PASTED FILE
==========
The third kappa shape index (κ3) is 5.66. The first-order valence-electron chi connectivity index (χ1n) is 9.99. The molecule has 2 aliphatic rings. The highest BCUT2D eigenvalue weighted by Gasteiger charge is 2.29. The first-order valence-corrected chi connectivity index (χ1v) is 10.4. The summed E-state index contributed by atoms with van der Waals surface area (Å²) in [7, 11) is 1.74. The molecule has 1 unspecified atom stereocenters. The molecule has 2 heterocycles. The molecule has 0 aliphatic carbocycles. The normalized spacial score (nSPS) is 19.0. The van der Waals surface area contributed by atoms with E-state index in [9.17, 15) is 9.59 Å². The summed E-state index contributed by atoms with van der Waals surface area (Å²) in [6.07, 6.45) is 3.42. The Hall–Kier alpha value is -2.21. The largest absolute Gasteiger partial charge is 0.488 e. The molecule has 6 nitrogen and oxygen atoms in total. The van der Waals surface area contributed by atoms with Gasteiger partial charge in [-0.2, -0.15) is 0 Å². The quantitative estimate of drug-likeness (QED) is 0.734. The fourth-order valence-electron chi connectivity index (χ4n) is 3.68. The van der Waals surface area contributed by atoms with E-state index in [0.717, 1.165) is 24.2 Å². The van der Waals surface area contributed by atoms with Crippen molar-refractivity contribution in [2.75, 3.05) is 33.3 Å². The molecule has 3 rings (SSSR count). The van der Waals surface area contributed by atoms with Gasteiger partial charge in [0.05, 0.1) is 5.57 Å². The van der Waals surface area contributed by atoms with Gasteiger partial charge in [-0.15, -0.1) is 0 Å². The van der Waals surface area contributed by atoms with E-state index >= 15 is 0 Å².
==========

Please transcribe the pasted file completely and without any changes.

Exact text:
The third kappa shape index (κ3) is 5.66. The first-order valence-electron chi connectivity index (χ1n) is 9.99. The molecule has 2 aliphatic rings. The highest BCUT2D eigenvalue weighted by Gasteiger charge is 2.29. The first-order valence-corrected chi connectivity index (χ1v) is 10.4. The summed E-state index contributed by atoms with van der Waals surface area (Å²) in [7, 11) is 1.74. The molecule has 1 unspecified atom stereocenters. The molecule has 2 heterocycles. The molecule has 0 aliphatic carbocycles. The normalized spacial score (nSPS) is 19.0. The van der Waals surface area contributed by atoms with E-state index in [9.17, 15) is 9.59 Å². The summed E-state index contributed by atoms with van der Waals surface area (Å²) in [6.07, 6.45) is 3.42. The Hall–Kier alpha value is -2.21. The largest absolute Gasteiger partial charge is 0.488 e. The molecule has 6 nitrogen and oxygen atoms in total. The van der Waals surface area contributed by atoms with Gasteiger partial charge in [-0.2, -0.15) is 0 Å². The quantitative estimate of drug-likeness (QED) is 0.734. The fourth-order valence-electron chi connectivity index (χ4n) is 3.68. The van der Waals surface area contributed by atoms with E-state index in [0.717, 1.165) is 24.2 Å². The van der Waals surface area contributed by atoms with Crippen molar-refractivity contribution in [2.75, 3.05) is 33.3 Å². The molecule has 3 rings (SSSR count). The van der Waals surface area contributed by atoms with Gasteiger partial charge in [0.05, 0.1) is 5.57 Å². The van der Waals surface area contributed by atoms with Gasteiger partial charge in [-0.15, -0.1) is 0 Å². The van der Waals surface area contributed by atoms with E-state index >= 15 is 0 Å².